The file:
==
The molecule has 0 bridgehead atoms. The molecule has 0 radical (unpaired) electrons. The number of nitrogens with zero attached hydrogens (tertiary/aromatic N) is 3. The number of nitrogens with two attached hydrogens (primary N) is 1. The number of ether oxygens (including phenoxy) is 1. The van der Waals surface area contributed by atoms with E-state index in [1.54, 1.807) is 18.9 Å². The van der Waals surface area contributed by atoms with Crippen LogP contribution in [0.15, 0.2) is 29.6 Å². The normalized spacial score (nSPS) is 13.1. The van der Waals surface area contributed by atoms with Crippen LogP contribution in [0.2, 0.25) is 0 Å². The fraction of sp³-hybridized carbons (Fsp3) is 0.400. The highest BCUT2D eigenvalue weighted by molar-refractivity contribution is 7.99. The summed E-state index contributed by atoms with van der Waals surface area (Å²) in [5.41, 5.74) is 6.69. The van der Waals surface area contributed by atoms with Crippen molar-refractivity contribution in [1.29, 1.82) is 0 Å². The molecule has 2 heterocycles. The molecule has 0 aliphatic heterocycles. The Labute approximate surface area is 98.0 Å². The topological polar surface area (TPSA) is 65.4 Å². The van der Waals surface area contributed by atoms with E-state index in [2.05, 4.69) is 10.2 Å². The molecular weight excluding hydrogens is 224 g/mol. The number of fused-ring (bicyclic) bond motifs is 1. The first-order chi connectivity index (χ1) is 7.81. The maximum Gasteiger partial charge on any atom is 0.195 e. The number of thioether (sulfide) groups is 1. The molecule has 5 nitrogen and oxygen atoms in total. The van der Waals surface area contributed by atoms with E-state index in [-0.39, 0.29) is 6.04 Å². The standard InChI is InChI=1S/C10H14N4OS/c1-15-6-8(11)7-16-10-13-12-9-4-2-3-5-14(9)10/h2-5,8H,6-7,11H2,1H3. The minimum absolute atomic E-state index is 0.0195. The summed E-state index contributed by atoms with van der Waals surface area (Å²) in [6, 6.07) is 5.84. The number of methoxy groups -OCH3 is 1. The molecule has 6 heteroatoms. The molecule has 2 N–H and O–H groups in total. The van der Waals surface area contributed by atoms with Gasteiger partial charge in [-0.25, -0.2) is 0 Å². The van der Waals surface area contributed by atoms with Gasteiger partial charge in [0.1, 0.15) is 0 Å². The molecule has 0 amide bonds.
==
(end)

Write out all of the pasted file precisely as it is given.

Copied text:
The molecule has 0 bridgehead atoms. The molecule has 0 radical (unpaired) electrons. The number of nitrogens with zero attached hydrogens (tertiary/aromatic N) is 3. The number of nitrogens with two attached hydrogens (primary N) is 1. The number of ether oxygens (including phenoxy) is 1. The van der Waals surface area contributed by atoms with E-state index in [1.54, 1.807) is 18.9 Å². The van der Waals surface area contributed by atoms with Crippen LogP contribution in [0.15, 0.2) is 29.6 Å². The normalized spacial score (nSPS) is 13.1. The van der Waals surface area contributed by atoms with Crippen LogP contribution in [0.2, 0.25) is 0 Å². The fraction of sp³-hybridized carbons (Fsp3) is 0.400. The highest BCUT2D eigenvalue weighted by molar-refractivity contribution is 7.99. The summed E-state index contributed by atoms with van der Waals surface area (Å²) in [5.41, 5.74) is 6.69. The van der Waals surface area contributed by atoms with Crippen molar-refractivity contribution in [1.29, 1.82) is 0 Å². The molecule has 2 heterocycles. The molecule has 0 aliphatic heterocycles. The Labute approximate surface area is 98.0 Å². The topological polar surface area (TPSA) is 65.4 Å². The van der Waals surface area contributed by atoms with E-state index in [2.05, 4.69) is 10.2 Å². The molecular weight excluding hydrogens is 224 g/mol. The number of fused-ring (bicyclic) bond motifs is 1. The first-order chi connectivity index (χ1) is 7.81. The maximum Gasteiger partial charge on any atom is 0.195 e. The number of thioether (sulfide) groups is 1. The molecule has 5 nitrogen and oxygen atoms in total. The van der Waals surface area contributed by atoms with E-state index in [-0.39, 0.29) is 6.04 Å². The standard InChI is InChI=1S/C10H14N4OS/c1-15-6-8(11)7-16-10-13-12-9-4-2-3-5-14(9)10/h2-5,8H,6-7,11H2,1H3. The minimum absolute atomic E-state index is 0.0195. The summed E-state index contributed by atoms with van der Waals surface area (Å²) in [6, 6.07) is 5.84. The number of methoxy groups -OCH3 is 1. The molecule has 6 heteroatoms. The molecule has 2 N–H and O–H groups in total. The van der Waals surface area contributed by atoms with Gasteiger partial charge in [-0.25, -0.2) is 0 Å². The van der Waals surface area contributed by atoms with Gasteiger partial charge in [0.1, 0.15) is 0 Å². The molecule has 0 amide bonds.